China also established its  HYPERLINK “http://www.cnn.com/2017/07/12/asia/china-djibouti-military-base/index.html” first overseas military base, conveniently located in Djibouti, near a valuable global shipping lane and just four miles from a U.S. installation. In addition, Chinese warships have been  HYPERLINK “https://qz.com/1036691/the-double-standard-of-chinese-spy-ships-and-coast-guard-vessels-operating-in-foreign-waters-australia-japan-alaska/” popping up all over the globe, including near Alaska, Japan, and Australia. While their movement thus far has been through international waters, and therefore not in violation of any international law, it is a clear sign of China’s desire to be taken seriously as a global military power.


U.S. Military Establishment Study Admits The American Empire Is Collapsing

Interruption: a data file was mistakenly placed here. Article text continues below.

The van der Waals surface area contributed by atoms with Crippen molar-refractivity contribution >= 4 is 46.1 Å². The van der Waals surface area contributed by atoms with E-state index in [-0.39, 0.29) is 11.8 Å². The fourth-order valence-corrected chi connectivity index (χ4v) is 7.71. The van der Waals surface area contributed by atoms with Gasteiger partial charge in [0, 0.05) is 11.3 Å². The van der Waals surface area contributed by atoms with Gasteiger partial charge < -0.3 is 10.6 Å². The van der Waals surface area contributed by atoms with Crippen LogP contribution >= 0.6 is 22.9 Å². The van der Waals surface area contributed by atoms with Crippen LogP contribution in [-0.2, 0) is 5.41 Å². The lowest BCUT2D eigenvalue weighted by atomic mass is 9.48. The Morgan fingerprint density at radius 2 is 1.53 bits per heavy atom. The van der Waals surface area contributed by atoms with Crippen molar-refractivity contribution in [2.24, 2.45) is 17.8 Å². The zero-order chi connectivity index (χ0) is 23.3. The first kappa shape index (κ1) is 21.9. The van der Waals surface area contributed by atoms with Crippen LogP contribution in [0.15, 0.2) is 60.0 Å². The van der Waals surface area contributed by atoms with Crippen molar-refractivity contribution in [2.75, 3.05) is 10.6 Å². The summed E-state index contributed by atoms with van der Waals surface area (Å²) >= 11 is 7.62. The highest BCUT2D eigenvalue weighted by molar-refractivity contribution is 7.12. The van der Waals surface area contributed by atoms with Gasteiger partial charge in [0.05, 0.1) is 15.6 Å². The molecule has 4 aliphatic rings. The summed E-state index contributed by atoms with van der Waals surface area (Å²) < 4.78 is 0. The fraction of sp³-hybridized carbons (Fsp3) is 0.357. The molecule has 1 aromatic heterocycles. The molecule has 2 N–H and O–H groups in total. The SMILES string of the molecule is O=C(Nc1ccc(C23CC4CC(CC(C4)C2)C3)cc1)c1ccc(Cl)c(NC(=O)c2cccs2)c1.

US Military Establishment Study Admits The American Empire Is “Collapsing” (Source Zero Hedge)
A new  study conducted by members of the U.S. military establishment has concluded that the U.S.-led international global order established after World War II is “fraying” and may even be “collapsing” as the U.S. continues to lose its position of “primacy” in world affairs. “In brief, the status quo that was hatched and nurtured by U.S. strategists after World War II and has for decades been the principal ‘beat’ for DoD is not merely fraying but may, in fact, be collapsing,” the report states. The report, published in June by the U.S. Army War College’s Strategic Studies Institute, evaluated the Department of Defense’s (DOD) approach to risk assessment at all levels of Pentagon policy planning. The study was supported and sponsored by the U.S. Army’s Strategic Plans and Policy Directorate; the Joint Staff, J5 (Strategy and Policy Branch); the Office of the Deputy Secretary of Defense for Strategy and Force Development; and the Army Study Program Management Office. It is notable that the report does not list Iran and North Korea as nuclear threats — as traditional  rogue-states-like-iran-face-tougher-action-us-says-nuclear-attack neoconservative propaganda often asserts — but simply as perceived threats to the American-led world order.